• The feed mill, at the end of the feed production chain, would be subject to the largest increase in the price of the final product, which would directly impact consumer prices for meat, milk and eggs derived from animals fed non-GM feed.
• The overall consumer retail price of meat, milk or eggs from animals fed non-GM feed is expected to increase over animals fed GM feed.
The full results, along with a six-page executive summary, can be found here.
Whole-genome resequencing of Sorghum bicolor and S. bicolor × S. halepense lines provides new insights for improving plant agroecological characteristics
from: Scientific Reports
Sorghum (Sorghum bicolor L. (Moench)) is the world’s fifth economically most important cereal and is a staple particularly in the semi-arid tropics of Africa and Asia. Genetic gains in this crop can benefit from wild relatives such as Sorghum halepense. Genome sequences including those from this wild species can boost the study of genome-wide and intraspecific variation for dissecting the genetic basis and improving important traits in sorghum. The whole-genome resequencing carried out in this work on a panel of 172 populations of S. bicolor and S. bicolor × S. halepense (SbxSh) advanced lines generated a total of 567,046,841 SNPs, 91,825,474 indels, 1,532,171 SVs, and 4,973,961 CNVs. Clearly, SbxSh accumulated more variants and mutations with powerful effects on genetic differentiation. A total of 5,548 genes private to SbxSh mapped to biological process GO enrichment terms; 34 of these genes mapped to root system development (GO: 0022622). Two of the root specific genes i.e., ROOT PRIMORDIUM DEFECTIVE 1 (RPD1; GeneID: 8054879) and RETARDED ROOT GROWTH (RRG, GeneID: 8072111), were found to exert direct effect on root growth and development. This is the first report on whole-genome resequencing of a sorghum panel that includes S. halepense genome. Mining the private variants and genes of this wild species can provide insights capable of boosting sorghum genetic improvement, particularly the perenniality trait that is compliant with agroecological practices, sustainable agriculture, and climate change resilience.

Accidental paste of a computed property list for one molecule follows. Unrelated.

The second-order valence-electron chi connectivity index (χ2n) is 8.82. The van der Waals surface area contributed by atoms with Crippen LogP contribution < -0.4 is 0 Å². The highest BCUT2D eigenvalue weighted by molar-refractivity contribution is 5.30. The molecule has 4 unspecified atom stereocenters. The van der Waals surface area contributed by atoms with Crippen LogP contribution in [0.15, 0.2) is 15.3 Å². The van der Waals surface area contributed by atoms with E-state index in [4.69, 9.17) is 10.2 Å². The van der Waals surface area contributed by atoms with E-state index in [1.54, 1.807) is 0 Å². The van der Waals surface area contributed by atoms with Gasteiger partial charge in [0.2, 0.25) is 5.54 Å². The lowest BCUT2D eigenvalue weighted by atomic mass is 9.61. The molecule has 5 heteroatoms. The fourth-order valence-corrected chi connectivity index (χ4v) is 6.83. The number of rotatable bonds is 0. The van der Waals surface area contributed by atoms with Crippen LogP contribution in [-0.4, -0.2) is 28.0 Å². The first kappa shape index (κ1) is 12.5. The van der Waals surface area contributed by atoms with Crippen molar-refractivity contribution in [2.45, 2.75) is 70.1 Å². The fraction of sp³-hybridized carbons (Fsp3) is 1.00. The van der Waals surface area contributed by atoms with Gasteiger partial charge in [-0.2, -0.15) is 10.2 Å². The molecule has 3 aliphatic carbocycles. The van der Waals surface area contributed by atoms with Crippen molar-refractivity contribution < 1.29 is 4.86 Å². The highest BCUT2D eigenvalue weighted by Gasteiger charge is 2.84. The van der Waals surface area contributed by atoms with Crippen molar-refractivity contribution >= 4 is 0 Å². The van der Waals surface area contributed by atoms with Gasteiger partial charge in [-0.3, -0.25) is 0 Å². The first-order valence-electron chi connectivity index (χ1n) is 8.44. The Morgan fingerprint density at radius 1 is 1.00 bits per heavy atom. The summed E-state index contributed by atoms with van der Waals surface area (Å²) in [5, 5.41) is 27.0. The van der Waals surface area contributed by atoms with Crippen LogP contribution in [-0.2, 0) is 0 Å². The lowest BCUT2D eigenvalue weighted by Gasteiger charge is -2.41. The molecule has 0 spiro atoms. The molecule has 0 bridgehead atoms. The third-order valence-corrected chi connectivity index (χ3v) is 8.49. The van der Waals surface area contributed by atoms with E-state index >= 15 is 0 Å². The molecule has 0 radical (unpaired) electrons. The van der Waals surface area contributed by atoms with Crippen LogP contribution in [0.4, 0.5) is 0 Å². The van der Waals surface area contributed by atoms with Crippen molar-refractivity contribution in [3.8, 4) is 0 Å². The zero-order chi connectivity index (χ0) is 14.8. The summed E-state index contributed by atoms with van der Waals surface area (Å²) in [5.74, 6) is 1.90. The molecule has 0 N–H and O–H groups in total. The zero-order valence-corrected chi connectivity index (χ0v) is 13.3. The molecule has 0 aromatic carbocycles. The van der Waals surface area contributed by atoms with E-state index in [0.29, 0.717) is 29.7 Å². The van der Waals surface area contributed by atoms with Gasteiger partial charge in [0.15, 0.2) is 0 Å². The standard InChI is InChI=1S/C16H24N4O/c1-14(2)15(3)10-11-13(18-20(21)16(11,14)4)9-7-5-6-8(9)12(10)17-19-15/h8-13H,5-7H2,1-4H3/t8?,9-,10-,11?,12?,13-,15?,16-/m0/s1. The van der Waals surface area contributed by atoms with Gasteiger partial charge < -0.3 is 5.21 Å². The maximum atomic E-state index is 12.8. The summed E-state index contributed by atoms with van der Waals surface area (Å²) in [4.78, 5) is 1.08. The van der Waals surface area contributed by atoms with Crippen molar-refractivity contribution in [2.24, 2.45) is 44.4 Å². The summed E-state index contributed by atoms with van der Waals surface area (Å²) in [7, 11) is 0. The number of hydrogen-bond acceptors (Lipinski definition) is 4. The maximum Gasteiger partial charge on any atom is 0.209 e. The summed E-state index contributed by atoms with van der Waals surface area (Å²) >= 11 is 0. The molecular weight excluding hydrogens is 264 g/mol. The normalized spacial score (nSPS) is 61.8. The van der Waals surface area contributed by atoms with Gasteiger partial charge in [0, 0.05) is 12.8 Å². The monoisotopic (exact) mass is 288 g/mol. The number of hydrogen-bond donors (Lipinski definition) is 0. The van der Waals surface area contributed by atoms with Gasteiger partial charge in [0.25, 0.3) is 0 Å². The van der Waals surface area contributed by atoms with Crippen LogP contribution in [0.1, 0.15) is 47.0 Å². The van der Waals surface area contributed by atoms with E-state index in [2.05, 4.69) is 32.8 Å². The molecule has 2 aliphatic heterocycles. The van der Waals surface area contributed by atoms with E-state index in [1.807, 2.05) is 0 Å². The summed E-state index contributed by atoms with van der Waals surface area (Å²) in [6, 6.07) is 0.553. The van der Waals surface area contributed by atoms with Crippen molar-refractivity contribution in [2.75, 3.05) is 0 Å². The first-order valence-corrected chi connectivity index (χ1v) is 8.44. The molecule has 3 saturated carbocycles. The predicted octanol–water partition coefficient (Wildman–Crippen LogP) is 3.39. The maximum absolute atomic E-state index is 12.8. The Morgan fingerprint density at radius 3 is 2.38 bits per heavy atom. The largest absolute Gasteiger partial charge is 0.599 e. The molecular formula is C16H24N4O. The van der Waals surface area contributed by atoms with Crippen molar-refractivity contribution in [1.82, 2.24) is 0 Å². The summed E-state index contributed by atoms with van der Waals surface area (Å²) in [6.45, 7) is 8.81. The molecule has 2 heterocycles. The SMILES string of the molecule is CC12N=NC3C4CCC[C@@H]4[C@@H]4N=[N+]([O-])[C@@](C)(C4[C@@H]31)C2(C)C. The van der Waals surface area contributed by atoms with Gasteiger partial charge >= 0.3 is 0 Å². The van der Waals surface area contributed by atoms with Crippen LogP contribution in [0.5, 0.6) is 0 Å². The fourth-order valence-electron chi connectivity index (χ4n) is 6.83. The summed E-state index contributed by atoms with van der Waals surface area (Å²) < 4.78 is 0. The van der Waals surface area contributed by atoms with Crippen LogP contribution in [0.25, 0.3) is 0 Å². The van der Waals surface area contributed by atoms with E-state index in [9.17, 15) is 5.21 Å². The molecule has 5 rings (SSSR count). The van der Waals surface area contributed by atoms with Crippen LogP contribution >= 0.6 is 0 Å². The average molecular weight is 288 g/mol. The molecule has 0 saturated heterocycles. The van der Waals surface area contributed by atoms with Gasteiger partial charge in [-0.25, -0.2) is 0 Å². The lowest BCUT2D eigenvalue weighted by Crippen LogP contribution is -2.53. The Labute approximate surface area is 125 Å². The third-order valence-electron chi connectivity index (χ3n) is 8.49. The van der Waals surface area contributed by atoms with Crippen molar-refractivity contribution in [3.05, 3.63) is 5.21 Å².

by Tyne Morgan,
As many U.S. farmers anxiously await spring planting, supply chain concerns continue to plague planting outlooks. And while weather typically has the final say in what farmers plant, input availability issues could be another factor farmers battle all spring.
USDA's Prospective Plantings report shows farmers intend to plant 4% fewer acres in 2022, largely due to fertilizer prices. However, it's chemistry availability that seems to be a growing concern for both ag retail suppliers and farmers. Commodity and input prices have seen a dramatic change since the USDA survey was done at the beginning of March. And if farmers decide to switch acres last minute, finding the necessary inputs may be the biggest hurdle this year.
Farm Journal recently conducted a survey of ag retailers, and it found 87% of retailers say they have had difficulty sourcing inputs this year. And of those who are having trouble with input availability this year, 85% say herbicides are the biggest problem. The next biggest concern is with fungicide as 42% of retailers surveyed say they've seen issues with that input. 38% of respondents reported fertilizer supply problems.
The Farm Journal survey also drilled down further into the chemistry supply concerns. Ag retailers say glyphosate is the biggest concern at this point in the year.
To read the entire report click here.
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The articles, views, and opinions expressed in the Weekly Update do not necessarily reflect the policies of the Texas Seed Trade Association or the opinions of its members.